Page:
“The Hitch-Hiker”: The Origin of a Legendary Twilight Zone

If you’re like most Twilight Zone fans, you’ve seen your favorite episodes more than once. Several times, most likely — perhaps a dozen or more for the real classics. But they never feel stale. Indeed, they seem to almost improve with each viewing.

And yet many of the episodes involve very simple stories. Name a favorite, from “Time Enough at Last” to “Eye of the Beholder“, and it’s almost guaranteed you can explain what happens in a sentence or two.

This, for me, illustrates just how creative the writers behind the show truly were. I mean, why should a couple feeding pennies into a table-top fortune teller (“Nick of Time”) turn out to be such compelling television?

Or take another fan favorite from Season 1: “The Hitch-Hiker”. Rod Serling adapted it from a radio play written by a woman named Lucille Fletcher — one that debuted almost 20 years before it became a Twilight Zone episode.

Its origins were almost absurdly simple for an episode that has captivated viewers for over 50 years. As Fletcher related in “The Twilight Zone Companion”:

I first got the idea for ‘The Hitch-Hiker’ in 1940, when I crossed the country — from Brooklyn to California — with my first husband, Bernard Herrmann, and we saw an odd-looking man, first on the Brooklyn Bridge and then on the Pulaski Skyway. We never saw him again. However, I didn’t quite know what to do with the idea until a year later, when, shortly after my first daughter was born, I conceived the idea of doing it as a ghost story. After that, I wrote it in a couple of days, during the afternoon, when my newborn baby was taking a nap.

I love how talented writers can take such a basic seed of an idea and turn it into something that completely absorbs a reader or a viewer. A forgettable moment becomes an unforgettable story? That’s magic.

We’ll never know who that “odd-looking man” was. But we’ll always remember the shivers of delight we get when we watch “The Hitch-Hiker”. Thanks, Lucille. And Rod.


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Hope to see you in some corner of the fifth dimension soon!

About Paul

Fanning about the work of Rod Serling all over social media. If you enjoy pics, quotes, facts and blog posts about The Twilight Zone, Night Gallery and Serling's other projects, you've come to the right place.

Posted on 04/30/2017, in Twilight Zone and tagged , , , . Bookmark the permalink. 20 Comments.

  1. maddylovesherclassicfilms

    Interesting, I hadn’t heard that before. One of my favourite episodes. I like how it manages to be both creepy and moving.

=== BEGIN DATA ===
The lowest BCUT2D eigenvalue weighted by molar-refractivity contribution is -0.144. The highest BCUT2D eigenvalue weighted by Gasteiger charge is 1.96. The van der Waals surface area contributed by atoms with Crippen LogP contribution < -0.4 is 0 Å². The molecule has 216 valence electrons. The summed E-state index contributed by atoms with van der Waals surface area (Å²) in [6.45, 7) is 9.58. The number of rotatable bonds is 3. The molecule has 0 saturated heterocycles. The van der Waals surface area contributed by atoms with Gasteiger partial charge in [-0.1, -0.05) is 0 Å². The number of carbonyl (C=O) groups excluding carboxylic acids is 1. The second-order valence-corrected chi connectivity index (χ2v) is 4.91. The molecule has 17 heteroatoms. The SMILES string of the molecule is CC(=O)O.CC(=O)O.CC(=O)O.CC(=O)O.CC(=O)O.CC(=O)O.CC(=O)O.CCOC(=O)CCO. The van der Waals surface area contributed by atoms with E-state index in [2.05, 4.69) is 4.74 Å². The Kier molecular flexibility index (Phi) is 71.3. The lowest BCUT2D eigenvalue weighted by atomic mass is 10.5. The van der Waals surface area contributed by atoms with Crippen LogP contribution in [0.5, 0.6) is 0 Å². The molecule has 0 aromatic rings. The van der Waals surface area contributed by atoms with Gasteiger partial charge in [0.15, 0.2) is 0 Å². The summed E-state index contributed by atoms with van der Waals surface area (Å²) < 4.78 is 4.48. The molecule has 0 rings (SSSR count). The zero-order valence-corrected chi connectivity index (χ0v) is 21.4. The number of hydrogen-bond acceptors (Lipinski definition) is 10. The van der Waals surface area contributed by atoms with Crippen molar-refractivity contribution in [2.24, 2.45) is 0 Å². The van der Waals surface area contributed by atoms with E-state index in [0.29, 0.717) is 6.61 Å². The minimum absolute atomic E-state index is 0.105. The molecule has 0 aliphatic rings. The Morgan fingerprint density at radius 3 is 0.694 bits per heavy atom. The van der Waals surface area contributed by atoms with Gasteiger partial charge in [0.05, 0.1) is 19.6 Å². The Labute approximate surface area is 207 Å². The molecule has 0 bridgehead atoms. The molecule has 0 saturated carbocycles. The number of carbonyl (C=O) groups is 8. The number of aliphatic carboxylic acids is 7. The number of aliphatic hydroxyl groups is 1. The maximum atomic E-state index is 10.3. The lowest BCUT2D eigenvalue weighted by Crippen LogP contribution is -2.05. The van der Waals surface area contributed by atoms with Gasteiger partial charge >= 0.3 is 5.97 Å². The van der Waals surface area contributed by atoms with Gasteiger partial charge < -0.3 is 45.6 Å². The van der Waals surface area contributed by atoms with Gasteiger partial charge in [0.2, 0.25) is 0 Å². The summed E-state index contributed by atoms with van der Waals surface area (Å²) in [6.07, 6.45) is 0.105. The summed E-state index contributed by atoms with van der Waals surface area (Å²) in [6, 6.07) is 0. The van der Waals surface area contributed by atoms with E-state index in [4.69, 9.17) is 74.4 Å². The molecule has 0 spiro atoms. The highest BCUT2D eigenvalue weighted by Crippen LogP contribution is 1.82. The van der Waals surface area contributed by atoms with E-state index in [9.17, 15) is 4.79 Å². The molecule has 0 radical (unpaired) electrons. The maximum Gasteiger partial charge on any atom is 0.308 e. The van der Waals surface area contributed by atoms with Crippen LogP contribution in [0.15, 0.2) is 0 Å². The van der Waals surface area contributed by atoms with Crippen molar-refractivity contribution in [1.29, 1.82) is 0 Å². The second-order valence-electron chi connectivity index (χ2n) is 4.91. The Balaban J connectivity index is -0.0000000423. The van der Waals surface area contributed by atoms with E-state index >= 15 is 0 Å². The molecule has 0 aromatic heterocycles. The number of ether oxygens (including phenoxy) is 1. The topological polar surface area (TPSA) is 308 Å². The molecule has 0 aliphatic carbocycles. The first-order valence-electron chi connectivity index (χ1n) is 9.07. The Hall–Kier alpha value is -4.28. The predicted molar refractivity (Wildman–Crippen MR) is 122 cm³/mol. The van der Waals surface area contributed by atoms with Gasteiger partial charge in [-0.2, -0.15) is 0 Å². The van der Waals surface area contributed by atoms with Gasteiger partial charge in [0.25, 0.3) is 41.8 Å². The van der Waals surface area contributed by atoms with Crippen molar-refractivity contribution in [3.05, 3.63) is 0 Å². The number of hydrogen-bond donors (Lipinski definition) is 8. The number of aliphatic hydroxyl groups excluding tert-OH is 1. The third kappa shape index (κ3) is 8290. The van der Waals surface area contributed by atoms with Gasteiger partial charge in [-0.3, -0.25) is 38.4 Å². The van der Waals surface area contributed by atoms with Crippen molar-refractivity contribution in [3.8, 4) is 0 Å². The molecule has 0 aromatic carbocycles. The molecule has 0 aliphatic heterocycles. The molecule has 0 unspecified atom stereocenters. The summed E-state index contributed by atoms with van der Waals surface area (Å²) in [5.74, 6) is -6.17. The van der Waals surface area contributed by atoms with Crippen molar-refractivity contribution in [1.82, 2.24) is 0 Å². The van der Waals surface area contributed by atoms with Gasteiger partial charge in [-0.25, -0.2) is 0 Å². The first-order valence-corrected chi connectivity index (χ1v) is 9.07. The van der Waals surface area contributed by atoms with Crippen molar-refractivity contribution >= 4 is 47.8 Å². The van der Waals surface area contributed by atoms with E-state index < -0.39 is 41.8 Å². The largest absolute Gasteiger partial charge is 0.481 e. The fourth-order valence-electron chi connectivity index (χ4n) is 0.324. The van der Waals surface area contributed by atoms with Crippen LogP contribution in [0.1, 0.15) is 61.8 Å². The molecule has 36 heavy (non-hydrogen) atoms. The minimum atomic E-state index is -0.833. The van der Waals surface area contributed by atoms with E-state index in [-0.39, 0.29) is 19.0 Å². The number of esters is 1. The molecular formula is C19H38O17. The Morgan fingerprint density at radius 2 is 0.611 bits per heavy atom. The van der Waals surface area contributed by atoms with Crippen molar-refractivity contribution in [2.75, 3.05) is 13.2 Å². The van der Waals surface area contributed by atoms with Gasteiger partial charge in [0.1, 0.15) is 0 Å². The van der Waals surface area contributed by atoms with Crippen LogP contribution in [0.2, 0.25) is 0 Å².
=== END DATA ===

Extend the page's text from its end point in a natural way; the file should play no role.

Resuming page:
• Me too. That seems to be a TZ specialty, from “The After-Hours” to “Eye of the Beholder”. Thanks for stopping by, Maddy.

  2. I love that there is so much that I can still learn about this magical series. Seeing a man twice would be a bit creepy. I even think it’s weird when I pass the same truck a time or two on a long trip.

    I just watched (umteenth time) “Where Is Everybody” and it finally clicked that in the little diner, he breaks the glass on a clock. So much happens after that, that I never made the connection to the end. Oh well, it’d only been 50 years. Thanks for another nugget, Paul.

    • I know what you mean. I’m still spotting “new” things in TZ episodes, and you’d think I’d seen it all at this point. Glad you liked the post, Dan.

  3. One of the first radio broadcasts of “Suspense” was an adaptation of this same short story — but with Orson Welles as the lead. The story plays out virtually the same, and Welles, as you’d expect, is terrific as the driver being stalked by death. That said, TZ swapping the gender and giving the story a female lead puts an extra frisson on an already classic story.

  4. The (original) Twilight Zone never gets old. The stories were and are always so compelling that repeat viewings hold your attention. Also, the acting was always so good that you had no problem believing the story.

  5. Robert Gordon

    Ha. I just came here today b/c of my love for Rod Serling. The fact that I’m excited to find this site with TZ fans is proof that there was something magical about that show. It still resonates and connects us across decades.

  6. This was a creepy, haunting episode of TZ. I remember it well! Good retro.

  7. This makes a great point, a story can come from a simple experience. The power of a writer is how he or she can transform the experience into a memorable fantasy. This was one of about a dozen TZ episodes I actually remember, Paul.

    • It’s one of about 10 or 12 episodes that everyone seems to remember — a great little story that really left an impression. Thanks for stopping by!

  8. Every time I watch this episode I keep hoping the sailor listens to her story and stays to help her, but he doesn’t. haha. I wouldn’t matter anyway, because she’s a lost Ghost, roaming the highways. She’d probably never get off even if she wanted to. I read an updated version of the story as a kid, but they added another little twist, because every time people saw her, they’d run in fear or scream. Turns out of course she was dead and I guess she looked like a corpse.

    • I know what you mean — sometimes I hope for a different resolution with some of the episodes, too! And that updated version sounds interesting.

  9. My favorite was The Hitchhiker from my youth when I first saw it; its ending both mystified & frightened me! To this day and after 6 decades, it remains my favorite ❤️ love you Rod Serling!!

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